By Pedro Mejia
(AmeriCorps VISTA, City of Columbus Department of Neighborhoods)
Under the burden of a hot, late May afternoon, Officer Khaled Bahgat of the Columbus Division of Police kept his cool as he patrolled the 11th precinct. On what was a normal day for Officer Bahgat, I was given a brief look into the world of law enforcement as I spent the day with him as part of the ride-along program.
As we started the day, Khaled, a first-generation immigrant, explained that he never intended to end up in law enforcement. “It was really by chance.” he says.
Before becoming an officer, Khaled managed a property in Columbus and often encountered situations that required law enforcement to be called. However, most of the time, Khaled had resolved the situation before the police arrived. When an officer suggested he consider law enforcement, a surprised Khaled responded by saying he knew nothing about law enforcement. The officer then explained that his role as a mediator and problem de-escalator was the bulk of the job.
Twenty-two years later, Khaled is one of more than 1,500 officers patrolling and protecting Columbus residents. In addition to his normal duties as an officer of the law, Khaled recently stepped into the role of New American Diversity and Inclusion Liaison Officer.
“Some people would ask, what is a new American? I always tell them there is no time limit. I use myself as an example. When I came here as first generation, it took me ten years before I felt very comfortable with everything,” says Bahgat.
Khaled and his family immigrated to the United States from Egypt in 1980, when he was just 15 years old. “We just took a chance, rolled the dice, and the rest is history.”
His family’s background and his father’s role in the Egyptian military gives Khaled an understanding of some of the challenges new Americans face when it comes to public safety and police-community relations.
“We do understand that some of those communities may have had negative contact with law enforcement. They may have had no contact with law enforcement. In some cultures that I come in contact with, law enforcement was basically military, so they affiliate the uniform with someone who is in a military position. We have a job we have to do, but we do more than that. We try to reach out to people, we try to help people. We wear different hats,” says Bahgat.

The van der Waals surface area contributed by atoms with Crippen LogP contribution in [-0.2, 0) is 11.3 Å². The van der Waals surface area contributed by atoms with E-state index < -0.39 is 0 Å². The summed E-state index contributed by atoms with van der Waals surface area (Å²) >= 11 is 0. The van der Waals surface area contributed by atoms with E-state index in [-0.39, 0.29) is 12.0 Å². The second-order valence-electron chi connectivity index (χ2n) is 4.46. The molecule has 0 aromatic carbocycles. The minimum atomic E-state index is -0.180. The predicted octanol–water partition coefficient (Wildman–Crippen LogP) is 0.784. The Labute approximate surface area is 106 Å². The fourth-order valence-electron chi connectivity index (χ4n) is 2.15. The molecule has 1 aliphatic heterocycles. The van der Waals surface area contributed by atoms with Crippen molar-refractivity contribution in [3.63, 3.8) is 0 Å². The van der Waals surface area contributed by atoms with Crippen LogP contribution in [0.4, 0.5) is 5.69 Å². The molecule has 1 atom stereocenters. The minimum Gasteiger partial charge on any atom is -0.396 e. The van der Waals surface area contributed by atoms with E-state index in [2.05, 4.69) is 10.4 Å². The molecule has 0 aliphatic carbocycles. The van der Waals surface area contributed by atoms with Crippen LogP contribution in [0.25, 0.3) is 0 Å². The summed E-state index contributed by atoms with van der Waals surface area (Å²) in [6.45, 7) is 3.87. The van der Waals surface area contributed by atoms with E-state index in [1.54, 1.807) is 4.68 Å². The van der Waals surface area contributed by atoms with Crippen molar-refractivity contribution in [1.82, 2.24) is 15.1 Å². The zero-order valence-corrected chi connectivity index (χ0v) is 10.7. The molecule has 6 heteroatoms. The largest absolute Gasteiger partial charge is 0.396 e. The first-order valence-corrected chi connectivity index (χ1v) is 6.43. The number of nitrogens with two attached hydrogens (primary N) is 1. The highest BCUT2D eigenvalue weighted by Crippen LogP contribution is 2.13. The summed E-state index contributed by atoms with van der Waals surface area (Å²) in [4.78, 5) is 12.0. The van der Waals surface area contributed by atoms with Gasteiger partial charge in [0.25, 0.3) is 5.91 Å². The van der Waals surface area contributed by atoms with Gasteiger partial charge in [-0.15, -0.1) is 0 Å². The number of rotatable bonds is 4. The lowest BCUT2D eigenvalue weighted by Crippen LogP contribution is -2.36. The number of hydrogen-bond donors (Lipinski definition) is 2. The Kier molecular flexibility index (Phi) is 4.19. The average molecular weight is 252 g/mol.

Being largely unfamiliar with law enforcement from the police side of matters, I knew little of what to expect during my eight-hour ride-along. On the day that I spent with Khaled, his duties changed and reacted to the needs of the community. In one moment, he may be called to assist to direct traffic while an accident was cleared. In the next, responding to a report of a suspicious person with a firearm.
The fluid nature of his work speaks to the discipline, attention, and caution with which an officer must carry themselves to perform their duties in an effective, efficient, and respectful manner. On top of these demanding conditions, Khaled also balanced his commitment to fasting during the month of Ramadan. This year, as Ramadan falls on long, hot days, Khaled’s unique role, commitment to Columbus, and enduring spirit are more apparent than ever.
Although his job changes throughout the day based on community needs, Khaled’s role as New American Diversity and Inclusion Liaison is indicative of the long term changing needs of Columbus. Now, he is able to allocate time specifically to helping those who are experiencing what he once went through as a new American. Khaled invited me to attend two meetings he had scheduled that day, meetings to discuss and plan events surrounding the well-being of new Americans in Columbus.
In one meeting, Khaled assisted in planning upcoming events for the Emerging New American Community Team. The program seeks to connect aspiring Central Ohio new American leaders with established community resources in order to build a base of knowledge that empowers them to become advocates for the new American community. In another meeting, Khaled met with a Sergeant in the Northland Area and a local leader and advocate of the growing Bhutanese and Nepali communities.
During a time in the United States where community-police relations can be contentious, a time in which officers are held to a higher standard and often scrutinized as a result of heightened use of social media, Officer Khaled Bahgat is emblematic of the vital role police play in securing safe, thriving communities. The role an officer plays in their community is subject to change at any given moment, but the responsibility of an officer always remains the same – to serve and protect the public.
I began the day with little understanding of what it is like to sit behind the wheel of a police cruiser, the burden of that responsibility, and for the most part, I am still unsure. But what I did leave the day with was a feeling of confidence. Confidence in our city’s strong communities, confidence in our ability to adapt and react to change, and confidence that officers like Khaled Bahgat are out there, making a difference in whatever role they happen to have in that moment.